Today's decision by the General Dental Council (GDC) to postpone a vote on whether dentists should be able to continue using the ‘Dr' courtesy title so that an impact assessment can be carried out allows proper consideration of the issue, the BDA has said.
The decision to take the recommendation back so that the impact of the issue can be properly considered follows a warning from the BDA earlier this week that a change to the rules on this issue would create confusion, be perceived as a downgrading of dentistry and could disadvantage UK-trained dentists.
In a letter to the GDC, the BDA also warned that implementing a change would mean resources being wasted.
Dr Susie Sanderson, chair of the BDA's executive board, said: 'The GDC's decision to defer its vote on this issue affords time for common sense to prevail.
'We believe a change would cause needless confusion for patients and unnecessary expense for dentists. The GDC can also concentrate on sorting out its Fitness to Practise processes, which we believe should be its priority. We are urging the GDC to reject this proposal when the vote is taken.'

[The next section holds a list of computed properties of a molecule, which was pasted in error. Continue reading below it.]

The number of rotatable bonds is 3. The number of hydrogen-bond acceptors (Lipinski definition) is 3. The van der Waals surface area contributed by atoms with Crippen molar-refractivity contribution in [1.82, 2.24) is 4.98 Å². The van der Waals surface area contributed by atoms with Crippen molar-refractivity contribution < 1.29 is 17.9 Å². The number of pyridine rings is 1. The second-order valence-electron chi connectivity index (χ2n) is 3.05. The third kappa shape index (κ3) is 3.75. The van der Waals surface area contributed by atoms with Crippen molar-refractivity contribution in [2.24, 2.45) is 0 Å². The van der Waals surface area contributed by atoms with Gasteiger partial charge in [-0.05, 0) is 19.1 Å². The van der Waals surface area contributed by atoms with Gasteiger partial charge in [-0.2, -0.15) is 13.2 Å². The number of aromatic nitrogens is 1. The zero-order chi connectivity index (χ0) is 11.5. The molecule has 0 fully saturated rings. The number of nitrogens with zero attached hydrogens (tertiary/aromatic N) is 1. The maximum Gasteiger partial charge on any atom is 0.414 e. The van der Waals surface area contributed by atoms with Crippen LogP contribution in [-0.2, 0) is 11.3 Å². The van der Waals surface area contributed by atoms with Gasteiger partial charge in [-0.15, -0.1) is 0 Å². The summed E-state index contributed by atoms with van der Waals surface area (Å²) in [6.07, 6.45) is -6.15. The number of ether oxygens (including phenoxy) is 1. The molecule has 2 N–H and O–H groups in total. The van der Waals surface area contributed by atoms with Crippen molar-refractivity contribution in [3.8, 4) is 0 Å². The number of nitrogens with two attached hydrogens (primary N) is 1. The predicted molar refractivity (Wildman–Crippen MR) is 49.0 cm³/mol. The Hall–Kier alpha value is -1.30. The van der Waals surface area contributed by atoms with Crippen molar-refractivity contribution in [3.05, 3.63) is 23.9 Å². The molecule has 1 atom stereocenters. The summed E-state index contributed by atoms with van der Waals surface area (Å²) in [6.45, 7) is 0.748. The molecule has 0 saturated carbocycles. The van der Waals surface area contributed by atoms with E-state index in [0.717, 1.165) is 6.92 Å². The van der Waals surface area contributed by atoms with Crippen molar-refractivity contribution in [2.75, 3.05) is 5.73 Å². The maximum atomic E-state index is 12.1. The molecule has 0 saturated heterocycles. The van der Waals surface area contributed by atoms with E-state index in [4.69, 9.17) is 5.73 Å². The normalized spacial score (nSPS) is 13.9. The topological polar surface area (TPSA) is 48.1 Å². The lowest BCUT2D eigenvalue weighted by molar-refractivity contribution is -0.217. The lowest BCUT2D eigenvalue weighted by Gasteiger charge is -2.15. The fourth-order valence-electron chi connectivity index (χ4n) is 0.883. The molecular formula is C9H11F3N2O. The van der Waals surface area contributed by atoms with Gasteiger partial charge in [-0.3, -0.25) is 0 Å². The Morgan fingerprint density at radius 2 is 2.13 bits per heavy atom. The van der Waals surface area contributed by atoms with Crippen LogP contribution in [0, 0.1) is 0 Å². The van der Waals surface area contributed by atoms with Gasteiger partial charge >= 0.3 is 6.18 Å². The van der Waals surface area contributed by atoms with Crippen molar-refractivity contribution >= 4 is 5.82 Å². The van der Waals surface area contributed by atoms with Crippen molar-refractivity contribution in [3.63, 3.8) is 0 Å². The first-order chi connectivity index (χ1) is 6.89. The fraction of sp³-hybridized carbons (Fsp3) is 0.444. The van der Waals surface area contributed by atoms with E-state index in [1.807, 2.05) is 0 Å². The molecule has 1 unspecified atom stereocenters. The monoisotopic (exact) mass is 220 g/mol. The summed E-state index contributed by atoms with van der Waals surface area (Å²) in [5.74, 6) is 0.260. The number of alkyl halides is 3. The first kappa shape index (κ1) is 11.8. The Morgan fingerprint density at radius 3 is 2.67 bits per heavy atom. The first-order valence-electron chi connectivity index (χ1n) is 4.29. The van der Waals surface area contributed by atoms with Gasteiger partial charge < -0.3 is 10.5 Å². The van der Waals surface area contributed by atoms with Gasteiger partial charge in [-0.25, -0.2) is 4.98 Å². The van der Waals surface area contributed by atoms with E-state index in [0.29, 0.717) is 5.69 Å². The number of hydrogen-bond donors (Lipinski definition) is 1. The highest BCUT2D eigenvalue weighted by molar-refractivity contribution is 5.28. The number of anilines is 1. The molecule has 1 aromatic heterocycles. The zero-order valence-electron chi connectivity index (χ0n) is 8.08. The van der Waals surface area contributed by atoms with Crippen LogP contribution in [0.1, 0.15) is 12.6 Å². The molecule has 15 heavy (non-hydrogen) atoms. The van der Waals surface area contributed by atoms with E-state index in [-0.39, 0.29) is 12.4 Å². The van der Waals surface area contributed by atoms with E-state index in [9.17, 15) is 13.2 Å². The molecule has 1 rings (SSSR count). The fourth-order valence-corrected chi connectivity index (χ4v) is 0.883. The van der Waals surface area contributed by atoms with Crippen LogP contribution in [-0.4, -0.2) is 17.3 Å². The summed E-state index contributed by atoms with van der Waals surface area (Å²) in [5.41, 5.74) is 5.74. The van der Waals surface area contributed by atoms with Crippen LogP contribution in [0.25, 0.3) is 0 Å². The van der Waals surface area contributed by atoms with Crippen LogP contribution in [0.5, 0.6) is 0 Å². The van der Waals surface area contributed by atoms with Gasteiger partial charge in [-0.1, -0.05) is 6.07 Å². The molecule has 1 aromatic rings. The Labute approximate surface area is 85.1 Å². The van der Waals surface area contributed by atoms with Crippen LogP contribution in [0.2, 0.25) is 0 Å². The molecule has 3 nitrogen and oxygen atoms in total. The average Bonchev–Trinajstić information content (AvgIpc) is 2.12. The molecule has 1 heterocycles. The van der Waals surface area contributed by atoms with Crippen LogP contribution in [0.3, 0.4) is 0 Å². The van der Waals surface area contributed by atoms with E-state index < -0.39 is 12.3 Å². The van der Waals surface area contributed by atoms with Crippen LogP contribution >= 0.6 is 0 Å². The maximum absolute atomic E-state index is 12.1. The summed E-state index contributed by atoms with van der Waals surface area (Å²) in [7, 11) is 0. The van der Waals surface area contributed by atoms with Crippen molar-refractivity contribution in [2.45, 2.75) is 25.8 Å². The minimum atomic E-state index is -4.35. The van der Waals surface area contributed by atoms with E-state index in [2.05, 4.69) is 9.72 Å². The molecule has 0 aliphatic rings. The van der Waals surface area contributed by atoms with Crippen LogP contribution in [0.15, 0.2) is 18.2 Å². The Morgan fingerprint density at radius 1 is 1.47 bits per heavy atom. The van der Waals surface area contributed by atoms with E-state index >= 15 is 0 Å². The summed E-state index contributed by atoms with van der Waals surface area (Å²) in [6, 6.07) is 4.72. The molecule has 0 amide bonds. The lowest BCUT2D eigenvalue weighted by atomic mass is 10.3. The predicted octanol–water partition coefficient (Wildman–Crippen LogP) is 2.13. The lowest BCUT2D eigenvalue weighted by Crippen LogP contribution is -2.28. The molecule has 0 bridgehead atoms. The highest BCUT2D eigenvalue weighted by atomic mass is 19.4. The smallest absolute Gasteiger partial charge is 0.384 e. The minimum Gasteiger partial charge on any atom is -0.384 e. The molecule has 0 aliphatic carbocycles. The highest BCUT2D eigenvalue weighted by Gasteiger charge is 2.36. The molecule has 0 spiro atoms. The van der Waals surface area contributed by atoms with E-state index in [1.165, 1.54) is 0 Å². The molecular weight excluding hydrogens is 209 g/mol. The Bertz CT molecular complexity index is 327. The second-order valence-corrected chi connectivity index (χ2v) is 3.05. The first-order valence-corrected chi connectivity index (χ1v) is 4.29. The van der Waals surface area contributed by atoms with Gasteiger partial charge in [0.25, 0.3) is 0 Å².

I wrote about this in 2008 and I thought the issue was put to bed - so to speak.
Flap remembers his first dental class at the University of Southern California School of Dentistry with Dr. Clifton O. Dummett, D.D.S. welcoming us to the profession of dentistry. “Welcome Doctors.” The good professor then went on to our inaugural lecture about some of the history of dentistry and why dentists are known as doctor.
For indeed, Flap’s degree earned after four years of post baccaleureate university work at the school of dentistry is a Doctor of Dental Surgery degree (DDS).
And, American dentistry has awarded such degrees since 1840.